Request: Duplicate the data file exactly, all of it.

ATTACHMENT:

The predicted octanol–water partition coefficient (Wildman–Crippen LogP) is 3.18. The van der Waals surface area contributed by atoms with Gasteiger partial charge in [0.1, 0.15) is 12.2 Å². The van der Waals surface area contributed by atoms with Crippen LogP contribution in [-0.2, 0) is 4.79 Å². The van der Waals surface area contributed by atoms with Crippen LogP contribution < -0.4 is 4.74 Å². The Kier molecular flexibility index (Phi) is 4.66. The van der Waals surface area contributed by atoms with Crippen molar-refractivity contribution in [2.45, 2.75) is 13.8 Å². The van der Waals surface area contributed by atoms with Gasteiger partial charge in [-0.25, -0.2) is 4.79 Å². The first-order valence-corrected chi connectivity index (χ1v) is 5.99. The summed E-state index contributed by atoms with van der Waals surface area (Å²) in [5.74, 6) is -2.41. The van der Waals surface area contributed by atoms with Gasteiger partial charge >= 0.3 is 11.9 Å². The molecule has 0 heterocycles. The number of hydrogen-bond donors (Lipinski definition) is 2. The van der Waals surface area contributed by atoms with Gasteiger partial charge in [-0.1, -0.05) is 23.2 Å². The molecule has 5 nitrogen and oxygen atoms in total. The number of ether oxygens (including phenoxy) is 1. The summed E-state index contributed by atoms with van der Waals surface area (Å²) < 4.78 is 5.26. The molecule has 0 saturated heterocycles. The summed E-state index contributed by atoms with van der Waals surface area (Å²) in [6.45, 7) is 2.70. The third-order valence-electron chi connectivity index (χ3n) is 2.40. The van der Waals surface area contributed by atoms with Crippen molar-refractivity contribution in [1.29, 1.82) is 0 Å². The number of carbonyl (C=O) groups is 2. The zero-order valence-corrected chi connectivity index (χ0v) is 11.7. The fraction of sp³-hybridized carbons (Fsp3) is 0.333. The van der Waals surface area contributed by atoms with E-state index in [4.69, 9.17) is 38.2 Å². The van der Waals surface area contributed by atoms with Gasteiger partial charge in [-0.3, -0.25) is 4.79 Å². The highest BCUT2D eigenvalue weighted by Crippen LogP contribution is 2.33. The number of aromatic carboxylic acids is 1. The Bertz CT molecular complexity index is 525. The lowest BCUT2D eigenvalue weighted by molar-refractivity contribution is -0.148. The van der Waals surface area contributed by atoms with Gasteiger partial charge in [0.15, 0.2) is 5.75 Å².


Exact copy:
The predicted octanol–water partition coefficient (Wildman–Crippen LogP) is 3.18. The van der Waals surface area contributed by atoms with Gasteiger partial charge in [0.1, 0.15) is 12.2 Å². The van der Waals surface area contributed by atoms with Crippen LogP contribution in [-0.2, 0) is 4.79 Å². The van der Waals surface area contributed by atoms with Crippen LogP contribution < -0.4 is 4.74 Å². The Kier molecular flexibility index (Phi) is 4.66. The van der Waals surface area contributed by atoms with Crippen molar-refractivity contribution in [2.45, 2.75) is 13.8 Å². The van der Waals surface area contributed by atoms with Gasteiger partial charge in [-0.25, -0.2) is 4.79 Å². The first-order valence-corrected chi connectivity index (χ1v) is 5.99. The summed E-state index contributed by atoms with van der Waals surface area (Å²) in [5.74, 6) is -2.41. The van der Waals surface area contributed by atoms with Gasteiger partial charge >= 0.3 is 11.9 Å². The molecule has 0 heterocycles. The number of hydrogen-bond donors (Lipinski definition) is 2. The van der Waals surface area contributed by atoms with Gasteiger partial charge in [-0.1, -0.05) is 23.2 Å². The molecule has 5 nitrogen and oxygen atoms in total. The number of ether oxygens (including phenoxy) is 1. The summed E-state index contributed by atoms with van der Waals surface area (Å²) < 4.78 is 5.26. The molecule has 0 saturated heterocycles. The summed E-state index contributed by atoms with van der Waals surface area (Å²) in [6.45, 7) is 2.70. The third-order valence-electron chi connectivity index (χ3n) is 2.40. The van der Waals surface area contributed by atoms with Crippen molar-refractivity contribution in [1.29, 1.82) is 0 Å². The number of carbonyl (C=O) groups is 2. The zero-order valence-corrected chi connectivity index (χ0v) is 11.7. The fraction of sp³-hybridized carbons (Fsp3) is 0.333. The van der Waals surface area contributed by atoms with E-state index in [4.69, 9.17) is 38.2 Å². The van der Waals surface area contributed by atoms with Gasteiger partial charge in [-0.3, -0.25) is 4.79 Å². The highest BCUT2D eigenvalue weighted by Crippen LogP contribution is 2.33. The number of aromatic carboxylic acids is 1. The Bertz CT molecular complexity index is 525. The lowest BCUT2D eigenvalue weighted by molar-refractivity contribution is -0.148. The van der Waals surface area contributed by atoms with Gasteiger partial charge in [0.15, 0.2) is 5.75 Å².